Successful retail mixed-use developments such as the 3.8 million-square-foot Tuscan Village in Salem, New Hampshire are modeled after a town center with pedestrian-friendly streets and a variety of architectural styles. Image courtesy of PCA Architects

One thing we know about retail venues in 2022 is that offering a single experience is a sure way to fail. If you think about traditional shopping venues including the suburban indoor mall, you can understand why their appeal is limited. They do serve a retail function. But for me, a trip to the mall is not what I would call fun. 

The mall experience aside, it’s clear we have more choices than ever these days on where to spend the shrinking amount of time available to us. This begs the question: Why do people come, and then return, to experience and enjoy a particular place?  

In his landmark 1989 book “The Great Good Place,” sociologist Ray Oldenburg examined the shared human need for community interaction. Oldenburg cited human history and our collective need for “third places” where people gather, escape from the confines of home and work, and enjoy the social vitality experience of a community space. His take was that most of us have an innate need for the shared experience of the neighborhood bar, the street festival and the village market. 

Our work planning and designing mixed-use retail developments confirms – and adds to – this universal and emotional connection. These experiences, including mixed-use destinations at Arsenal Yards, Tuscan Village and MarketStreet Lynnfield, build upon the research of Oldenburg and others to understand what works and why people come.  

Density and Open Space 

Once considered a conversation-stopper in host communities, density is a proven advantage in the quest for successful retail and mixed-use developments. Think about the most celebrated retail places in the world. The Champs-Elysées in Paris, Bond Street in London and Fifth Avenue in New York are immersive, intuitive experiences in part because of building density and height. 

Multistory buildings establish an appealing setting for shoppers and pedestrians. An additional benefit to zoning for added density is economic. The jobs and other ripple effect impacts made possible with more space for residential, commercial and hospitality uses. 

Placemaking for a diverse mix of visitor ages and interests lead us to see how the future of mixed-use retail will integrate open spaces for respite, people-watching and programmed entertainment and events. The River Green at Arsenal Yards and The Green at MarketStreet Lynnfield are examples of open spaces that create a shared community. Customers, tenants and residents embrace the foot traffic and pockets of activity generated by a kids’ music night, an open-air art gallery, food trucks and family-based festivals.  

An Inviting Sidewalk and a Community Feel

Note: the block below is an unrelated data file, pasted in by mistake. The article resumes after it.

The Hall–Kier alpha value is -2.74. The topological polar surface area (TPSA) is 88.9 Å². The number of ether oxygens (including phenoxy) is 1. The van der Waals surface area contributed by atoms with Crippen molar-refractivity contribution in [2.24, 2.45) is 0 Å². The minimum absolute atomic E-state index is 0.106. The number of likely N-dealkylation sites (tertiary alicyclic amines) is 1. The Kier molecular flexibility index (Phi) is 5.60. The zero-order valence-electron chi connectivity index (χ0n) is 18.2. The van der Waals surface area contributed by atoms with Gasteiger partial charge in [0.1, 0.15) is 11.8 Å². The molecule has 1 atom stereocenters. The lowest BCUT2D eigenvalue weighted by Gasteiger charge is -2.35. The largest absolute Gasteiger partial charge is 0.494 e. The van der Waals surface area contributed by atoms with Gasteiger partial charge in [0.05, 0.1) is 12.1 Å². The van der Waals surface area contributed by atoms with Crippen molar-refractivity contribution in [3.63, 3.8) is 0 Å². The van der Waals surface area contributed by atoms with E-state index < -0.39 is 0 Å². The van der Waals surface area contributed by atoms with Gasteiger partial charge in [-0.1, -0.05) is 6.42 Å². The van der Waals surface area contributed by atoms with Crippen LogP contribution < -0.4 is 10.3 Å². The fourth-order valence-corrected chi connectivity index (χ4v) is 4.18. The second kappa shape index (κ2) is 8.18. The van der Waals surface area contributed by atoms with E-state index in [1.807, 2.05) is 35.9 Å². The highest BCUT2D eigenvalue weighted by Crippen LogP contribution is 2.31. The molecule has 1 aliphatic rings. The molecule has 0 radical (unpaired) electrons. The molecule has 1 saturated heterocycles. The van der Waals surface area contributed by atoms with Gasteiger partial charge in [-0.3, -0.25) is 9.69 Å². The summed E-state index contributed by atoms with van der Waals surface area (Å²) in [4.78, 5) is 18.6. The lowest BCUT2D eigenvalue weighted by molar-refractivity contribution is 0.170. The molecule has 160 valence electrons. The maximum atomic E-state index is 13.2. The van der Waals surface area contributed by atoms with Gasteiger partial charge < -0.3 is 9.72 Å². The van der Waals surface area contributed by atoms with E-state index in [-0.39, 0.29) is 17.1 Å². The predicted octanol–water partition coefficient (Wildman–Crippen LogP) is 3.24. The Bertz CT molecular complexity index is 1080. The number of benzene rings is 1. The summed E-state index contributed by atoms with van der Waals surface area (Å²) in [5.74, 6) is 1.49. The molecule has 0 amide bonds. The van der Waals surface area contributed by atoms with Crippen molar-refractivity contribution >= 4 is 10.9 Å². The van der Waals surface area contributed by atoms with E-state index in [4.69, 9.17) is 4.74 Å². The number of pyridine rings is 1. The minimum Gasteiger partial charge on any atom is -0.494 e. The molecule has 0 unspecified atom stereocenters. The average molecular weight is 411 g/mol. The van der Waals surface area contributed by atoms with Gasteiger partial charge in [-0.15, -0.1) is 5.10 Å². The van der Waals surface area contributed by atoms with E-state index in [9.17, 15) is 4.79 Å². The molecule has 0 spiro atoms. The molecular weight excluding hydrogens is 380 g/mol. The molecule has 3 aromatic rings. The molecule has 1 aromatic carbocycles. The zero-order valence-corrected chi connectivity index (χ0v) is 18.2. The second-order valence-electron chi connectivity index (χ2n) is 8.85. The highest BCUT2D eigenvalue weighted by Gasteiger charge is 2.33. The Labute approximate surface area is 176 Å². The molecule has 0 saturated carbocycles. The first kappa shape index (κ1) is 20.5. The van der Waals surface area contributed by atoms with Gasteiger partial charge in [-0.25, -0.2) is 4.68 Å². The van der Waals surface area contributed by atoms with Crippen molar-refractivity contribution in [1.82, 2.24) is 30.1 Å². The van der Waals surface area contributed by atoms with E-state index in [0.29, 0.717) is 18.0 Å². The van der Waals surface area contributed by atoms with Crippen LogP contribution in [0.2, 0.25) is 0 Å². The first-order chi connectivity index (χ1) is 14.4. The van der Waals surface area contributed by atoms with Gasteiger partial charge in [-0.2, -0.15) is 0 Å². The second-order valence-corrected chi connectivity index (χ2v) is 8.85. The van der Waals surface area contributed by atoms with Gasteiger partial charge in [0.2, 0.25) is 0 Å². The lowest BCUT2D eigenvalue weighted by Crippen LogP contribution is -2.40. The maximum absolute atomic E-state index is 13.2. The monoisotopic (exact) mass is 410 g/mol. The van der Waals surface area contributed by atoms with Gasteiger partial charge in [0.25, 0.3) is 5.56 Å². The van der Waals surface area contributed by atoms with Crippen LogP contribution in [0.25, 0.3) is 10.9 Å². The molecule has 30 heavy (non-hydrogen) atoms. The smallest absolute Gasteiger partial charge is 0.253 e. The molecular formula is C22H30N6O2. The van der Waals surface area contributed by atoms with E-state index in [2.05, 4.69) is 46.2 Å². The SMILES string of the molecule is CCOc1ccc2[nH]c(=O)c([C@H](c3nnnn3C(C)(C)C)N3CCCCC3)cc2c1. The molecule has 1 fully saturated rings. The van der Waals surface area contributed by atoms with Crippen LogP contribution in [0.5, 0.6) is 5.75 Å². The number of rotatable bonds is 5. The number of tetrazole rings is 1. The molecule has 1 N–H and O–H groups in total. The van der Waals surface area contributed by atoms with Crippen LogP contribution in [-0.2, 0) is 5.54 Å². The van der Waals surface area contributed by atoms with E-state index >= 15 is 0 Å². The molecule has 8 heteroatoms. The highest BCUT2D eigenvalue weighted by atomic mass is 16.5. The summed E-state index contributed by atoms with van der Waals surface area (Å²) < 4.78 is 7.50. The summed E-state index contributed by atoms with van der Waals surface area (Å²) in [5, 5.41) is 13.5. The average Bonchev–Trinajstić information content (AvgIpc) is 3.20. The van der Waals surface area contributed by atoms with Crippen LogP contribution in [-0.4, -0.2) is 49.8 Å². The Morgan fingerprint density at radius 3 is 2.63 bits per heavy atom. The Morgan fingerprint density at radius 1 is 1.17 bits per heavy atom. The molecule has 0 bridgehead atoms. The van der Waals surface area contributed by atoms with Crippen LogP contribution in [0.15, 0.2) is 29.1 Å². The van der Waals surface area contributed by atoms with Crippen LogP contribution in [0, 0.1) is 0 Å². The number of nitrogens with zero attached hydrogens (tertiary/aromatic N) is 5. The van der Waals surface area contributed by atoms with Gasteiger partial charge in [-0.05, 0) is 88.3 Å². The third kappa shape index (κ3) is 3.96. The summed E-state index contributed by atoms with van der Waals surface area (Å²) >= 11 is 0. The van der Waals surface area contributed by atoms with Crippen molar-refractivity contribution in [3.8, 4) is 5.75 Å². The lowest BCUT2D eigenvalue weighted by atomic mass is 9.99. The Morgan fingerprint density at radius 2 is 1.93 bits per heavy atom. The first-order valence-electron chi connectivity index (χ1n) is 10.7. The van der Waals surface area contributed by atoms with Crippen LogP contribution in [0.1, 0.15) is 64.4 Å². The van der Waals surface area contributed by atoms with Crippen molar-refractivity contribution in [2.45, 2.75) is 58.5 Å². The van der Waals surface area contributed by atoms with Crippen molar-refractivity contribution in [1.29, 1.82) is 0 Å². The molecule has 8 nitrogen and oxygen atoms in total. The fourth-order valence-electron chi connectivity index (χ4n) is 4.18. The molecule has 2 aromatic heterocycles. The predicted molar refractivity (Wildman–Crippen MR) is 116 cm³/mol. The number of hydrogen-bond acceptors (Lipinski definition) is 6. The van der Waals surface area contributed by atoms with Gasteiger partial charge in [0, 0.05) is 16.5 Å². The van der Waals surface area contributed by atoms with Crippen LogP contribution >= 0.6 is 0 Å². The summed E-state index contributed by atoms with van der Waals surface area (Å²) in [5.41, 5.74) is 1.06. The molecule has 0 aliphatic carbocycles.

The best mixed-use destinations celebrate and sustain engaging, fun experiences for walking, shopping and gawking. It all starts with the sidewalk experience. During master planning, we make it a priority to think beyond just the buildings to imagine and enliven the spaces in between buildings. These are opportunities to create a lively pedestrian experience – and to integrate that experience with the retail and hospitality spaces.  

Planning at sidewalk level includes creating visual variety and unexpected encounters. A great destination offers a variety of spontaneous options, allowing customers to stay and spend the day exploring a variety of experience choices including shopping. 

Laura Portney

By collaborating with the host community, the development and design team can strengthen the attraction of a mixed-use destination. One example of this thinking is recruiting local retail tenants and partnering with local arts, music and cultural organizations. This approach should begin during master planning by engaging with local civic and business leaders to gain from their ideas and together create a welcoming and locally-inspired environment. A practical example of this collaboration is reducing automobile traffic by offering connected bike paths or public transportation options. 

When it comes to deciding where and with whom they want to build a customer relationship, today’s informed consumers expect authenticity. By understanding the needs and aspirations of tenants, customers and local community members, and by creating a mixed-use development that aligns with their needs, the “why do people come?” question is so much easier to answer – and design to. 

Laura Portney is a senior associate at PCA, a Cambridge-based planning, architecture and interior design firm. 

Winning Strategies for 21st Century Retail Developments

by Banker & Tradesman time to read: 3 min